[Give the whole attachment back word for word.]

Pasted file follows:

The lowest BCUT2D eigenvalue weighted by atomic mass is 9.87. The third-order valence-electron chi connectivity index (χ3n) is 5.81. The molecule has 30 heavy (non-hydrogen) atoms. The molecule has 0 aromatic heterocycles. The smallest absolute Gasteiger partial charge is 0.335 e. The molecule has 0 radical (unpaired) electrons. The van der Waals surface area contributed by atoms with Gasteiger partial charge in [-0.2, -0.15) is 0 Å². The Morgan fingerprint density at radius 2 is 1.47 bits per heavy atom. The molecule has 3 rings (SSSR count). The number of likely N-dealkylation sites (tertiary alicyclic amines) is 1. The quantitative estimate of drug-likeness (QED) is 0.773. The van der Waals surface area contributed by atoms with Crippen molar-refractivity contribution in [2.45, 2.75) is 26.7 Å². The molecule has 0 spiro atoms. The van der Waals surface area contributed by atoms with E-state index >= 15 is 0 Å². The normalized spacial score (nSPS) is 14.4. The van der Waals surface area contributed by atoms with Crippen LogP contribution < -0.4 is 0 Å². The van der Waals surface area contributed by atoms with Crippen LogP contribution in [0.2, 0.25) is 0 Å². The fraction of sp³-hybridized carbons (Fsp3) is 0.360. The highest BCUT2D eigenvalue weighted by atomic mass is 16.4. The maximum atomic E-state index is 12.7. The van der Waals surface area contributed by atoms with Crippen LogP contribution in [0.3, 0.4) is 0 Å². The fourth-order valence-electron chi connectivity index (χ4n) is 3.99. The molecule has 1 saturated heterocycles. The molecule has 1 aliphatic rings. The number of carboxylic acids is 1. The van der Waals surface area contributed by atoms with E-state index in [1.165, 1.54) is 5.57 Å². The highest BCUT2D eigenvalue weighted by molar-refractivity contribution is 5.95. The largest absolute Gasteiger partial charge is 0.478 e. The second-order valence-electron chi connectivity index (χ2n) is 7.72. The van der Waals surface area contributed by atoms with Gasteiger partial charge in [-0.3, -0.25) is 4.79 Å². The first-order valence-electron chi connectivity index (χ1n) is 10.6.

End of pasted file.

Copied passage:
The lowest BCUT2D eigenvalue weighted by atomic mass is 9.87. The third-order valence-electron chi connectivity index (χ3n) is 5.81. The molecule has 30 heavy (non-hydrogen) atoms. The molecule has 0 aromatic heterocycles. The smallest absolute Gasteiger partial charge is 0.335 e. The molecule has 0 radical (unpaired) electrons. The van der Waals surface area contributed by atoms with Gasteiger partial charge in [-0.2, -0.15) is 0 Å². The Morgan fingerprint density at radius 2 is 1.47 bits per heavy atom. The molecule has 3 rings (SSSR count). The number of likely N-dealkylation sites (tertiary alicyclic amines) is 1. The quantitative estimate of drug-likeness (QED) is 0.773. The van der Waals surface area contributed by atoms with Crippen molar-refractivity contribution in [2.45, 2.75) is 26.7 Å². The molecule has 0 spiro atoms. The van der Waals surface area contributed by atoms with E-state index >= 15 is 0 Å². The normalized spacial score (nSPS) is 14.4. The van der Waals surface area contributed by atoms with Crippen LogP contribution < -0.4 is 0 Å². The van der Waals surface area contributed by atoms with Crippen LogP contribution in [0.2, 0.25) is 0 Å². The fraction of sp³-hybridized carbons (Fsp3) is 0.360. The highest BCUT2D eigenvalue weighted by atomic mass is 16.4. The maximum atomic E-state index is 12.7. The van der Waals surface area contributed by atoms with Crippen LogP contribution in [0.3, 0.4) is 0 Å². The fourth-order valence-electron chi connectivity index (χ4n) is 3.99. The molecule has 1 saturated heterocycles. The molecule has 1 aliphatic rings. The number of carboxylic acids is 1. The van der Waals surface area contributed by atoms with E-state index in [1.165, 1.54) is 5.57 Å². The highest BCUT2D eigenvalue weighted by molar-refractivity contribution is 5.95. The largest absolute Gasteiger partial charge is 0.478 e. The second-order valence-electron chi connectivity index (χ2n) is 7.72. The van der Waals surface area contributed by atoms with Gasteiger partial charge in [-0.3, -0.25) is 4.79 Å². The first-order valence-electron chi connectivity index (χ1n) is 10.6.